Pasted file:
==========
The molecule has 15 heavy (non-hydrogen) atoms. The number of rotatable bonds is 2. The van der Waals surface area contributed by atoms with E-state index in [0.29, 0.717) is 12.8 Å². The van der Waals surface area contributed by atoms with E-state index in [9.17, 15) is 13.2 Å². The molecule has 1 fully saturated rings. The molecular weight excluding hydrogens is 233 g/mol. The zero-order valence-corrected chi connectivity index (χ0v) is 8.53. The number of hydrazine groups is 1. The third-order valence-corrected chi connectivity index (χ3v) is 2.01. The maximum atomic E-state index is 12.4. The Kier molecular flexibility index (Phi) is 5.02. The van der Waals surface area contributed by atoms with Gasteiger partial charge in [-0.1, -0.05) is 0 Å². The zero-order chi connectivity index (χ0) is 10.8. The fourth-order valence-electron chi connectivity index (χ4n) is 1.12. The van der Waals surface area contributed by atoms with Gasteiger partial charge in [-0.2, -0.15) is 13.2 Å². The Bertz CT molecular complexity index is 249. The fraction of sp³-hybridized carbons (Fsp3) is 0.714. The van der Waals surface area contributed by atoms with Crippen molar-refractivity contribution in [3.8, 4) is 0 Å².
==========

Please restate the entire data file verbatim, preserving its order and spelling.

The molecule has 15 heavy (non-hydrogen) atoms. The number of rotatable bonds is 2. The van der Waals surface area contributed by atoms with E-state index in [0.29, 0.717) is 12.8 Å². The van der Waals surface area contributed by atoms with E-state index in [9.17, 15) is 13.2 Å². The molecule has 1 fully saturated rings. The molecular weight excluding hydrogens is 233 g/mol. The zero-order valence-corrected chi connectivity index (χ0v) is 8.53. The number of hydrazine groups is 1. The third-order valence-corrected chi connectivity index (χ3v) is 2.01. The maximum atomic E-state index is 12.4. The Kier molecular flexibility index (Phi) is 5.02. The van der Waals surface area contributed by atoms with Gasteiger partial charge in [-0.1, -0.05) is 0 Å². The zero-order chi connectivity index (χ0) is 10.8. The fourth-order valence-electron chi connectivity index (χ4n) is 1.12. The van der Waals surface area contributed by atoms with Gasteiger partial charge in [-0.2, -0.15) is 13.2 Å². The Bertz CT molecular complexity index is 249. The fraction of sp³-hybridized carbons (Fsp3) is 0.714. The van der Waals surface area contributed by atoms with Crippen molar-refractivity contribution in [3.8, 4) is 0 Å².